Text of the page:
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Capitals A Primer of Information about Capitalization with some Practical Typographic Hints as to the Use of Capitals   By: (1860-1940)

Book cover

First Page:

TYPOGRAPHIC TECHNICAL SERIES FOR APPRENTICES PART VI, NO. 34

CAPITALS

A PRIMER of INFORMATION ABOUT CAPITALIZATION WITH SOME PRACTICAL TYPOGRAPHIC HINTS AS TO THE USE OF CAPITALS

BY

FREDERICK W. HAMILTON, LL.D.

EDUCATIONAL DIRECTOR UNITED TYPOTHETÆ OF AMERICA

PUBLISHED BY THE COMMITTEE ON EDUCATION UNITED TYPOTHETAE OF AMERICA 1918

COPYRIGHT, 1918 UNITED TYPOTHETAE OF AMERICA CHICAGO, ILL.

CONTENTS

PAGE INTRODUCTION 1

USE OF FULL CAPITALS 4

SMALL CAPITALS 17

SUGGESTIONS AS TO TYPOGRAPHIC USE OF CAPITALS 22

CAPITALS

INTRODUCTION

A capital letter is a letter of formal shape. Capitals were originally derived from the stiff and angular letters used in formal inscriptions. Originally all writing was done in capitals. Later the scribes devised less formal shapes for the letters, making use of lines more easily made by brush or pen on papyrus, parchment, or paper. The capitals were retained for certain uses but the less formal shapes were employed to do the greater part of the work. These less formal letters have been known by several names. They will be referred to here by that under which they are known to modern printers, "lower case."

A further modification of the letter came with the introduction of the sloping, or italic letter. This received its name from its place of origin, Italy. It was introduced by Nicholas Jenson, a printer of Venice, and was an imitation of the handwriting of the Italian poet Petrarch. Originally it was used only for the lower case and was combined with the older form of capital letters, called roman, also from the place of its origin. Later the italic characteristics were given to capitals as well as lower case letters.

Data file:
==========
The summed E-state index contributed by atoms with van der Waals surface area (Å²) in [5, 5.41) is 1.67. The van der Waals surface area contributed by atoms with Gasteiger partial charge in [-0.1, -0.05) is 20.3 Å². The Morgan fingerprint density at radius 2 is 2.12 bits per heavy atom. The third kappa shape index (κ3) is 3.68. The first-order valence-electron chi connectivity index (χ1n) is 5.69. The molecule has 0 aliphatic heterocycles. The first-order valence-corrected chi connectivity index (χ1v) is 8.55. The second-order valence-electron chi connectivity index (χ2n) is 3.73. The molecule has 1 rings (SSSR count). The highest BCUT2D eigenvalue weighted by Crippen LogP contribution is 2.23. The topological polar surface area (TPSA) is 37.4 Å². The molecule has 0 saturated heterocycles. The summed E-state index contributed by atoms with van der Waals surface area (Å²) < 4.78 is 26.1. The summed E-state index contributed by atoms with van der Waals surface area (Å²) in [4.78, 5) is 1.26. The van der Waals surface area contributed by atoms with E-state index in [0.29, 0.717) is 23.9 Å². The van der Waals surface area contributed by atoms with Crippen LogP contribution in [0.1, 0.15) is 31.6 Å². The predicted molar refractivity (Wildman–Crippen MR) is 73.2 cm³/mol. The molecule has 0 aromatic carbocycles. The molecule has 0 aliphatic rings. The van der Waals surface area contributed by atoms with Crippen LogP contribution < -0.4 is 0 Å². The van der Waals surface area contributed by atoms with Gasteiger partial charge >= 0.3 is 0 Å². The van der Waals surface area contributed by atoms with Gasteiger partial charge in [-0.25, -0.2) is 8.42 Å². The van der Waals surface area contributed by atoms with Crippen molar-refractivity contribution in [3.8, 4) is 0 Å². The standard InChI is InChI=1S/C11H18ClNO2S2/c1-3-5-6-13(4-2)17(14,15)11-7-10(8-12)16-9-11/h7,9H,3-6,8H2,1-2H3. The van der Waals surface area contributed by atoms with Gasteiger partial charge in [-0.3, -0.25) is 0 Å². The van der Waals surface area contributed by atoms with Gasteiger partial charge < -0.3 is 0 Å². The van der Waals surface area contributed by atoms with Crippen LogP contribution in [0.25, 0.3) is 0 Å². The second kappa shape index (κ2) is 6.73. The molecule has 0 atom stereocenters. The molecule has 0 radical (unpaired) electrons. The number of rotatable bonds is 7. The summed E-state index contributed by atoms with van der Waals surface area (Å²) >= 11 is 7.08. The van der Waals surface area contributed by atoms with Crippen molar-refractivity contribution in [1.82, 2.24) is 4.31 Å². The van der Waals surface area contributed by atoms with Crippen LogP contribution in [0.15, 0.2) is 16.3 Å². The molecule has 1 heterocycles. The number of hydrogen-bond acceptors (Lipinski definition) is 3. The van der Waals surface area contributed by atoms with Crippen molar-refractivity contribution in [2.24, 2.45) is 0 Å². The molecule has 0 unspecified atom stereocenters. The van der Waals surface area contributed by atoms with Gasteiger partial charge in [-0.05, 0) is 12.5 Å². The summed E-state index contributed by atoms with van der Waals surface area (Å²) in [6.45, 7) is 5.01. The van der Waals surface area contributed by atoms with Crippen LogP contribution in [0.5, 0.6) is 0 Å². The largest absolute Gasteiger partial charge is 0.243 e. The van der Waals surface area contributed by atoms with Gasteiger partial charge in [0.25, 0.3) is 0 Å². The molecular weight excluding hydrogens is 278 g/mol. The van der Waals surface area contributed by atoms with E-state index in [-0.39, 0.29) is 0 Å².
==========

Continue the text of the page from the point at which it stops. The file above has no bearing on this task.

An ordinary font of book type contains five series of letters: full capitals, small capitals, italic capitals (full size), roman lower case, and italic lower case. The full capital, roman or italic, is larger than the other letters of the font, every letter being as high as the lower case ascenders. The small capital is only as high as the lower case round letters. Larger capitals still are sometimes used as chapter initials and the like.

It will be observed that the distinction between capital and lower case letters is one of form, not of size. The full capitals being much more used than the small capitals and being larger than the other letters in the font, the impression is common that the size is the distinguishing mark. This erroneous impression has even crept into dictionary definitions.

The full capital, which will hereafter be called in this book simply the capital, is used in combination with lower case letters or with small capitals in the same word. The small capital is not used in combination with lower case in the same word. We may print GEORGE WASHINGTON, GEORGE WASHINGTON, GEORGE WASHINGTON, or George Washington, but not George Washington.

In manuscript capitals are indicated by three lines under a word or letter, [Symbol: triple line] and small capitals by two lines [Symbol: double line]. A single line [Symbol: single underline] indicates that italics are to be used.

Originally the writers of manuscripts used capitals for ornament and variety in the text. They followed no rules but each writer was guided by his own judgment and sense of beauty. As the use of capitals gradually became systematized and reduced to rules, different systems were adopted in different countries. The use of capitals varies greatly in different languages. Attention will be mainly confined in this book to the usages followed in the printing of English. Attempts to point out the various differences to be found in German, French, etc. would only confuse the young apprentice.

These rules grow out of a fundamental principle... Continue reading book >>




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